Split Shift Premiums San Diego

As a business owner in San Diego and Southern California, it is important to have adequate staffing specially when you are busy. If no one is there to take care of the customers, then how are you going to make money? That is why some companies in San Diego and Southern California will schedule their employees for a Split Shift during the day. While having this option is incredibly convenient for your company and your customers, the state of California implemented an additional ripple in this scheduling plan that could make it an expensive venture. So what should businesses need to do?

First, let’s define what a Split Shift is – it is an elongated interruption to an employee’s workday that does not pay them and is established by the employer. Meal or rest breaks, which are typically an hour-long, do not count when you are determining if an employee is working a Split Shift. The time between these schedules must benefit the employee in some fashion by allowing them to leave the work vicinity for a long period of time.

Here is a good example of a Split Shift – you schedule a waitress in your restaurant in downtown San Diego from 10 am to 1 pm, then have the same waitress return for a 4 pm to 10 pm shift. This gives your worker three hours away from the work vicinity to do whatever they want. They could take a class, go food shopping or go pick their children up from school. Either way, this is their time.

So why is it important to make this Split Shift distinction? Because a worker who earns minimum wage is entitled to a Split Shift Premium when the business owner schedules them for a Split Shift. The premium that they are entitled to must be equal to one hour of pay at the minimum wage. That means you will be paying the waitress in the above example an additional hour while she is doing stuff that will benefit her. But if you want her to be available when your business is at its busiest, that additional hour of pay will be worth it in the long run.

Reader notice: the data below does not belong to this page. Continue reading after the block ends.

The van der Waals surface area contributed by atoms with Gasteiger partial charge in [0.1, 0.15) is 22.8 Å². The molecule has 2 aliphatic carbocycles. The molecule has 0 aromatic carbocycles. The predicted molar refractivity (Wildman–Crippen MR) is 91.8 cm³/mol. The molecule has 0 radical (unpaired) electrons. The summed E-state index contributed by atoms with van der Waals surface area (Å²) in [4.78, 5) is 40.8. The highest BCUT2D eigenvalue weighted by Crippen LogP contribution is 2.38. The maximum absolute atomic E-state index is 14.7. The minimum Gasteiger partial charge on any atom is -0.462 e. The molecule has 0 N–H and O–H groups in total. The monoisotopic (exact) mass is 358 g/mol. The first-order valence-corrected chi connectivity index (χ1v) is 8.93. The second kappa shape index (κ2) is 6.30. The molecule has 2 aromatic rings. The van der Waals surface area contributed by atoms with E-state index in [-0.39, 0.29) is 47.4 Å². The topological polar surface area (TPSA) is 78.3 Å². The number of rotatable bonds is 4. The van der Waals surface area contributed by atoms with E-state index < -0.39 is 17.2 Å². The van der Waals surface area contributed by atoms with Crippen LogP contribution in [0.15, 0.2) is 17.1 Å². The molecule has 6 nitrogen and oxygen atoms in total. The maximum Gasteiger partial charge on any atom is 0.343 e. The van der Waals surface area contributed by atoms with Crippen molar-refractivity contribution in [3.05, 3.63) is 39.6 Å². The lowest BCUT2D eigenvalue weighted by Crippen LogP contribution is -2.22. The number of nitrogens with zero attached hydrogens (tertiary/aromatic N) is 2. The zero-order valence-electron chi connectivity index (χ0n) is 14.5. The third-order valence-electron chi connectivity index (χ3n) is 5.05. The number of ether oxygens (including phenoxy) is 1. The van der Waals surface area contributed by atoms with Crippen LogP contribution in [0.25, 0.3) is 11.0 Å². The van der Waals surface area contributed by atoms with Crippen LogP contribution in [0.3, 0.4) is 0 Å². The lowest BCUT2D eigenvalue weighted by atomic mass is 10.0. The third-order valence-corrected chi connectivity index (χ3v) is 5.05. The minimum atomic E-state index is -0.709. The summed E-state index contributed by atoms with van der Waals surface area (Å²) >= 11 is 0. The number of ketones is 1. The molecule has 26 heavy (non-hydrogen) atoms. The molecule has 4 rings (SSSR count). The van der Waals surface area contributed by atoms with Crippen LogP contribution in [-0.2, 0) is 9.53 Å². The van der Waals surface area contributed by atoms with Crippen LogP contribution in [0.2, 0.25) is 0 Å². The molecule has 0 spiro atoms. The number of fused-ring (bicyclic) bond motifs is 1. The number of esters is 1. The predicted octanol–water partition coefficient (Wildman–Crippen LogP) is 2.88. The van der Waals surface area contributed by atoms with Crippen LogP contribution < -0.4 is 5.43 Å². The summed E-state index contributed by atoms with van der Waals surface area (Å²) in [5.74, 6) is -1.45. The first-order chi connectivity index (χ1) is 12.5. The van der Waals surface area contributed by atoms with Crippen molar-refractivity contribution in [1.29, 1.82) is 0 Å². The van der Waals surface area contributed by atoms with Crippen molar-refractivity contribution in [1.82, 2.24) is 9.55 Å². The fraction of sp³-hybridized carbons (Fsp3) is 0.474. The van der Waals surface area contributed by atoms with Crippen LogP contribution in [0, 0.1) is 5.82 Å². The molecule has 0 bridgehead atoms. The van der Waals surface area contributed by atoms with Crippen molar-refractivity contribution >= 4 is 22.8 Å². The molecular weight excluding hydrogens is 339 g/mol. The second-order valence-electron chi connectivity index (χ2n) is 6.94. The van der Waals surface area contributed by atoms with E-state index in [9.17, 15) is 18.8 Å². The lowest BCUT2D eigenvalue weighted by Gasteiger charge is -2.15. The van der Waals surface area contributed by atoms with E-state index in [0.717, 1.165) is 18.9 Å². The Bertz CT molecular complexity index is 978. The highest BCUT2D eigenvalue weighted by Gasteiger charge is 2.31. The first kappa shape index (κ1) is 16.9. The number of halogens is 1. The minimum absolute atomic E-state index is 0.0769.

Here are a few more important items that you should keep in mind while you are scheduling employees for Split Shifts:

  • An employee that makes more than minimum wage can also be scheduled for a Split Shift, but the premium you will have to pay them will be lower.
  • Anyone that resides at your business is exempt from the Split Shift premium.
  • It is your responsibility to keep track of Split Shift premiums.
  • If the employee asks or volunteers for a Split Shift, you do not have to pay them a Split Shift premium.
  • Split Shifts have no bearing on overtime pay.

While it is convenient to schedule Split Shifts in some of your employees’ workdays, it is important to remember that you must compensate them for this. It might seem like a waste of money, but the cost of paying your employee’s Split Shift premium should not overshadow the amount of scheduling flexibility your company obtains from implementing them. As long as you have employees available while your business is busy, you will make that money back.

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